* Bubble – Cameron Maybin $10 – Earned $15 and still in his prime, but there may not be room in the OF on this roster with Yelich, C. Davis & Buxton.

> Trace Wood

* MVP – Giancarlo Stanton $19 – Despite the late-season injury, this is the slugger everyone wants.

* Bubble – Justin Upton $28 – A solid player going into his age 27 season, but maybe not the superstar that was originally advertised…what would he go for in the draft?

> Brian Walton

* MVP – Lorenzo Cain $13 – Earned more than double his salary and is a five-category player.

* Bubble – Mitch Moreland $10 – Came off the scrap heap to hit 23 HR’s and contribute 85 RBI’s…was it a fact or a fluke?

> Gene McCaffrey

* MVP – Curtis Granderson $6 – Went undrafted last November and then produced a $25+ season.

* Bubble – Adam Eaton $19 – Had a very productive year where he earned over $20, but can he do again?

> Ron Shandler

* MVP – Manny Machado $13 – Came back from an injury-plagued season with a vengeance and earned $35…of course, age could catch up with him at 23.

* Bubble – Khris Davis $15 – On August 1st, the answer was definitely no…watching the last two months could make you hesitate.

> Don Drooker

* MVP – Jose Abreu $7 – Two impact seasons with more to come for a slugger under age 30.

* Bubble – Eugenio Suarez $10 – Came out of nowhere to hit 13 HR’s in less than 100 games at SS (Tulowitzki hit 17 HR’s in 486 AB’s), but what happens if the Reds give the job back to Zack Cozart in 2016?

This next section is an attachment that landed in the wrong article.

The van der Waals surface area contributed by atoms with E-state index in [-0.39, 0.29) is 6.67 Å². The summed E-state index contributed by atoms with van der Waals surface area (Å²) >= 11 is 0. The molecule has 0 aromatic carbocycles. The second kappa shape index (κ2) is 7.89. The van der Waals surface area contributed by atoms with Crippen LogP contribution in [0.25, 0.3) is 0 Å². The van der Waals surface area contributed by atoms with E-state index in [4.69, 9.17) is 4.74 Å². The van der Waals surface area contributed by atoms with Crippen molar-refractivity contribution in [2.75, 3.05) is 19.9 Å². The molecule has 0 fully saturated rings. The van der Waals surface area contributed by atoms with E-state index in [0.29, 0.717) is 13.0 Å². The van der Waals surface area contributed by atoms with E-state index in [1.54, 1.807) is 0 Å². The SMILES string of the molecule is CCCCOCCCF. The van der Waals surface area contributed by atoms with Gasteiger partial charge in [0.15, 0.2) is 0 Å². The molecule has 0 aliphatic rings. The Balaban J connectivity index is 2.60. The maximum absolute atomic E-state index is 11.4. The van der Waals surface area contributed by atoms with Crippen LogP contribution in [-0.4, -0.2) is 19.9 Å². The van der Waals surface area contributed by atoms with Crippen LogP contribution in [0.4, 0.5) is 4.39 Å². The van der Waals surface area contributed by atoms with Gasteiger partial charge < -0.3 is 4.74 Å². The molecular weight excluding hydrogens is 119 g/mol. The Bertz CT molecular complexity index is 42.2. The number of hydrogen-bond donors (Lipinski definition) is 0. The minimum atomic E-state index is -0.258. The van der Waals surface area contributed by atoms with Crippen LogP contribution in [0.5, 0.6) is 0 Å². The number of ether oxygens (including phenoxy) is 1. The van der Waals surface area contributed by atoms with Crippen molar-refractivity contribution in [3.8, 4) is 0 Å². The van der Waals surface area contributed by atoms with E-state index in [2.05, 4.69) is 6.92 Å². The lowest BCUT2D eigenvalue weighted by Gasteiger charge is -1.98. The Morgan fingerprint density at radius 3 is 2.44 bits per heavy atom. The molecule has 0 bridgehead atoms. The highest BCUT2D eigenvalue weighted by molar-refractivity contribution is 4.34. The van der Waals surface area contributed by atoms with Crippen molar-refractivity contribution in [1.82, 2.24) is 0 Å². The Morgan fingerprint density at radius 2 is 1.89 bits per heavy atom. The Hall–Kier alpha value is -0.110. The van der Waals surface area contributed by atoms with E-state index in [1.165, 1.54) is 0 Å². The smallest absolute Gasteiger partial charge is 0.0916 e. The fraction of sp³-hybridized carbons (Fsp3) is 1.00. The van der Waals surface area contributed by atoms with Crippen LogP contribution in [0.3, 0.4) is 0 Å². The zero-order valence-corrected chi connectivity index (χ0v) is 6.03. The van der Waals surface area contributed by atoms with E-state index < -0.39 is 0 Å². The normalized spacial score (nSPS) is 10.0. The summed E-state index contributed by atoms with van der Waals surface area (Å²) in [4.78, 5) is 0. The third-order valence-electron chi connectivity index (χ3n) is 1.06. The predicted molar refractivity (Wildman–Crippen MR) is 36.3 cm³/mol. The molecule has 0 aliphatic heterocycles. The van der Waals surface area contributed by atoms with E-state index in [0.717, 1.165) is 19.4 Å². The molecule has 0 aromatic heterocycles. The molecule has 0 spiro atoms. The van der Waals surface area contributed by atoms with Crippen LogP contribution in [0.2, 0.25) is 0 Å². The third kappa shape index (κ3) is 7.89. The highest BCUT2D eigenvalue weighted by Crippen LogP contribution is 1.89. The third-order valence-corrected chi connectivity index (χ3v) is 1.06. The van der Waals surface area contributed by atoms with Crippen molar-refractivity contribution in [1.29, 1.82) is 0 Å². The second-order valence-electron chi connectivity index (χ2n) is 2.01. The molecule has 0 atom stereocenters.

> Peter Kreutzer & Alex Patton

* MVP – Mike Trout $16 – Another of those dynasty players, he’ll be on this roster when Elroy Jetson is running against Ivanka Trump for President.

* Bubble – Brandon Phillips $13 – Produced a $17 season at age 33…do you take 2015’s profit and run?

> Jeff Erickson

* MVP – A.J. Pollock $11 – Was one of the top ten players in Fantasy this season…earned as much as Jose Bautista.

* Bubble – Danny Salazar $15 – Came back from the minors to post a good season, but he’s not as valuable as Corey Kluber or Carlos Carrasco.

> Greg Ambrosius

* MVP – Josh Donaldson $16 – A $40 season for the presumptive AL MVP.

* Bubble – Zach Wheeler $10 – Is it worth waiting until mid-season for a return on investment or do you throw him back and try to get him for less?

> Todd Zola

* MVP – Brian Dozier $15 – 28 HR’s and double-digit SB’s is great production at middle infield.

* Bubble – Brad Boxberger $9 – Had 41 Saves in 2015, but will he still have the job in 2016?

> Perry Van Hook

* MVP – Dee Gordon $11 – Was the only middle infielder to earn over $30 in this format.

* Bubble – Evan Gattis $10 – Provided 27 HR’s & 88 RBI’s but no longer gets the bump of being eligible at Catcher.

> Doug Dennis

* MVP – Nelson Cruz $28- The move to Seattle didn’t phase him at all, as he clobbered 44 HR’s and had a .369 OBP.

* Bubble – Patrick Corbin $6 – Will he come all the way back from TJS?

> Brian Feldman

* MVP – Gerrit Cole $10 – Always nice to have a reasonably-priced ace to lead your staff.

* Bubble – Neil Walker $16 – Will his “walk” year be  a boom or bust?

> Lawr Michaels

* MVP – Yoenis Cespedes $13 – This free agent will be in the middle-of-the order somewhere wearing a large money belt.

* Bubble – Matt Kemp $31 – Once again, his second half was much better but the salary is steep.

While you’re sorting out all the Halloween candy in early November, these 15 (or 16 if Alex makes an appearance) hearty fellows will be bidding in Arizona and enjoying the camaraderie of the XFL’s 13th annual draft. More information and the league history can be found at fantasyxperts.com